The Ones Below is an unsettling drama with an air of uncleanliness about it.
When a thirty-something couple expecting their first baby get new neighbors who are also about to become parents, the stage seems set for the foursome to become firm friends. Not so in David Farr’s directorial feature debut, The Ones Below.
When Theresa, a beautiful Finnish woman (played expertly by the impressive Laura Birn) and her much older husband Jon (the ever creepy David Morrissey) move into the apartment below Kate (Clemence Poesy) and Justin (Stephen Campbell Moore in a thoroughly engaging performance), the residents of the upper apartment are thrilled. Jon and Theresa, with their anal-retentive attention to detail, renovate the garden (much overlooked by Justin and Kate) and replace an old man who has died and let the place fall into a bad state of disrepair.
Although initially reluctant to make contact with the new couple, Kate and Theresa soon become firm friends. Kate is 18 weeks pregnant while Theresa is 21 weeks, and they bond over their forthcoming arrivals. The distinctly British sensibilities of Kate are quickly eroded by Theresa’s easy going nature (showering naked in front of her, inviting her to a private members club and so on), and Kate seems drawn in by the free spirited Theresa. The men, on the other hand, are distinctly more guarded, and Jon exudes a sense of both superiority and guarded intent over the “modern man” charm of Justin.
When Theresa and Jon go upstairs for supper one night, it becomes clear that all is not as it seems between the couple – Theresa swigs heavily from a glass of wine when Jon isn’t looking, bringing suspicious glances from the cautious Kate – and Theresa makes is clear in private that Jon left his first wife because she couldn’t have children. Later remarks made by Jon reinforce that he is desperate for kids, and he displays an anger towards Kate and Justin for not fostering a desperate need to have offspring.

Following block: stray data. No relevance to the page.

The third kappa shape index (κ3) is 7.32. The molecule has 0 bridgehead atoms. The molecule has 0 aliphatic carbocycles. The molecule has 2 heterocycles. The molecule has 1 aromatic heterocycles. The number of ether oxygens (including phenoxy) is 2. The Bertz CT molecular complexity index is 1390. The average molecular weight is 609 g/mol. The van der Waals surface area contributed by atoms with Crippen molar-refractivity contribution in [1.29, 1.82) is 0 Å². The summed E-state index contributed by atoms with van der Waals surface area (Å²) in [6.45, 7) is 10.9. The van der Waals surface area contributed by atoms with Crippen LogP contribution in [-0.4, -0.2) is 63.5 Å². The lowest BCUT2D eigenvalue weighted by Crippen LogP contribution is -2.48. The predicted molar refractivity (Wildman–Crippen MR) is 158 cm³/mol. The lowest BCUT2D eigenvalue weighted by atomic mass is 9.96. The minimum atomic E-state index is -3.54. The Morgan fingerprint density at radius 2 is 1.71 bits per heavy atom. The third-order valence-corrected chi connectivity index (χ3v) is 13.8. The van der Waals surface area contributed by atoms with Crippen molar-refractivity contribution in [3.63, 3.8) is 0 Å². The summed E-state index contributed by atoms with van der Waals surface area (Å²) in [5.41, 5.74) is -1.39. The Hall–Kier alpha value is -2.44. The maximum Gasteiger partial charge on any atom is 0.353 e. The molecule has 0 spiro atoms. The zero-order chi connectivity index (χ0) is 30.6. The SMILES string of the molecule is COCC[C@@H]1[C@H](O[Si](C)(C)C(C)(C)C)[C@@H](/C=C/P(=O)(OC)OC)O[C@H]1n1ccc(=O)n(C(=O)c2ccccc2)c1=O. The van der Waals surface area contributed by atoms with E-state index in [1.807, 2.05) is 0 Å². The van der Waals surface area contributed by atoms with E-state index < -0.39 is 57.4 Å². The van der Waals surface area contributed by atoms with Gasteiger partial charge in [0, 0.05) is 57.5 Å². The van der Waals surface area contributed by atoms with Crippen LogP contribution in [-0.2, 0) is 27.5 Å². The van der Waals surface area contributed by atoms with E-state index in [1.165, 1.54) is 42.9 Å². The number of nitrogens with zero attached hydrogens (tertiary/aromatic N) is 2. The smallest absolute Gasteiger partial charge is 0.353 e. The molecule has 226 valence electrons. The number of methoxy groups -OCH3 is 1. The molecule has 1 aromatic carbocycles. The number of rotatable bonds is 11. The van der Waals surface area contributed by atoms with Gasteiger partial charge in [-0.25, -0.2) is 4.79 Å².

An unfortunate series of events lead to Theresa miscarrying, and subsequently she and Jon return to their second home in Frankfurt to console themselves away from the imminent stork delivery upstairs. Cue a jump in time to after the arrival of Kate and Justin’s baby boy, little Billy.
When Theresa and Jon eventually return, there is a huge sense of jealousy towards the new parents, and things begin to get weird. Without going into too much detail and spoiling the film, I will say that THE ONES BELOW is comparable with both “Rosemary’s Baby” and “The Hand That Rocks The Cradle” – and it left me with a feeling of dirtiness in its ultimate outcome.
Farr, who wrote and directed this picture, has some very impressive writing credits in his back catalogue, including Hanna, The Night Manager and Spooks. His direction of this film doesn’t present anything earth shatteringly innovative – but it is effective and tight.
There’s barely a line of dialogue or a shot in The Ones Below that isn’t absolutely necessary – but this is also a downside – for me, this was a script that deserved to have more atmosphere and sense of location built up to enhance the story. However, you can tell that this wasn’t a big budget production, so you can forgive the filmmakers for this.
The music works well without being spectacular, and the performances really make this work effectively as a thriller…but it’s not one for those seeking gore or jump scares.
With a solid festival run behind it (including screenings at Toronto, Berlin and London), the film is available in most countries (including NetFlix), and is worth watching if you’re seeking something more unsettling than scary.